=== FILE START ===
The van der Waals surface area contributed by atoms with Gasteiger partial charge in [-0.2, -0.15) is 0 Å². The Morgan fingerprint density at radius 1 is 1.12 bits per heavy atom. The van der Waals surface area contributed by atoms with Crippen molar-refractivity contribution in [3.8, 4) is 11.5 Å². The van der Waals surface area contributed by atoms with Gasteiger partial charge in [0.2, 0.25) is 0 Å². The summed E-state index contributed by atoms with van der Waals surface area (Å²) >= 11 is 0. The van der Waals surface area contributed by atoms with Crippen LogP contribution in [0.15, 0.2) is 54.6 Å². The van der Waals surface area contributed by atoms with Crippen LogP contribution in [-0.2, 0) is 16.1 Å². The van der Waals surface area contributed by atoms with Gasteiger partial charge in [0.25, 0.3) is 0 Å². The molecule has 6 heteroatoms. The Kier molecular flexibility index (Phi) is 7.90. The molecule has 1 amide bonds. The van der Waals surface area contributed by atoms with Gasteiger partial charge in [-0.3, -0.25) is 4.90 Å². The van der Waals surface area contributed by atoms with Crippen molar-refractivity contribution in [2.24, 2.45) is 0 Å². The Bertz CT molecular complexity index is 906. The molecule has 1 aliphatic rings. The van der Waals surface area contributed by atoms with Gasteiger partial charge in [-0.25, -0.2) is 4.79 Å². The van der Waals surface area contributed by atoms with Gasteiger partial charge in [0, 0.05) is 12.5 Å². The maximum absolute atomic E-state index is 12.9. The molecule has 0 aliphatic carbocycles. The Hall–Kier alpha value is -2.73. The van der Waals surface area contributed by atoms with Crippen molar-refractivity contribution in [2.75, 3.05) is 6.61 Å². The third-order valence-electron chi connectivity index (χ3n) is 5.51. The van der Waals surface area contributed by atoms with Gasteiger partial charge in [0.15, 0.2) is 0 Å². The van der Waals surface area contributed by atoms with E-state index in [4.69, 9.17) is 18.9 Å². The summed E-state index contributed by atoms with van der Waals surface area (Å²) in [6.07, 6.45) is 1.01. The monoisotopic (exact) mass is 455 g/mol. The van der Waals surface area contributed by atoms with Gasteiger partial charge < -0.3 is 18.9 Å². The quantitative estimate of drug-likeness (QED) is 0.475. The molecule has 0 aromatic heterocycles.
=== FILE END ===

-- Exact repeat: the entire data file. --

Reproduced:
The van der Waals surface area contributed by atoms with Gasteiger partial charge in [-0.2, -0.15) is 0 Å². The Morgan fingerprint density at radius 1 is 1.12 bits per heavy atom. The van der Waals surface area contributed by atoms with Crippen molar-refractivity contribution in [3.8, 4) is 11.5 Å². The van der Waals surface area contributed by atoms with Gasteiger partial charge in [0.2, 0.25) is 0 Å². The summed E-state index contributed by atoms with van der Waals surface area (Å²) >= 11 is 0. The van der Waals surface area contributed by atoms with Crippen LogP contribution in [0.15, 0.2) is 54.6 Å². The van der Waals surface area contributed by atoms with Crippen LogP contribution in [-0.2, 0) is 16.1 Å². The van der Waals surface area contributed by atoms with Gasteiger partial charge in [0.25, 0.3) is 0 Å². The molecule has 6 heteroatoms. The Kier molecular flexibility index (Phi) is 7.90. The molecule has 1 amide bonds. The van der Waals surface area contributed by atoms with Gasteiger partial charge in [-0.3, -0.25) is 4.90 Å². The van der Waals surface area contributed by atoms with Crippen molar-refractivity contribution in [2.24, 2.45) is 0 Å². The Bertz CT molecular complexity index is 906. The molecule has 1 aliphatic rings. The van der Waals surface area contributed by atoms with Gasteiger partial charge in [-0.25, -0.2) is 4.79 Å². The van der Waals surface area contributed by atoms with Gasteiger partial charge in [0, 0.05) is 12.5 Å². The maximum absolute atomic E-state index is 12.9. The molecule has 0 aliphatic carbocycles. The Hall–Kier alpha value is -2.73. The van der Waals surface area contributed by atoms with Crippen molar-refractivity contribution in [2.75, 3.05) is 6.61 Å². The third-order valence-electron chi connectivity index (χ3n) is 5.51. The van der Waals surface area contributed by atoms with Gasteiger partial charge in [0.15, 0.2) is 0 Å². The van der Waals surface area contributed by atoms with E-state index in [4.69, 9.17) is 18.9 Å². The summed E-state index contributed by atoms with van der Waals surface area (Å²) in [6.07, 6.45) is 1.01. The monoisotopic (exact) mass is 455 g/mol. The van der Waals surface area contributed by atoms with Gasteiger partial charge < -0.3 is 18.9 Å². The quantitative estimate of drug-likeness (QED) is 0.475. The molecule has 0 aromatic heterocycles.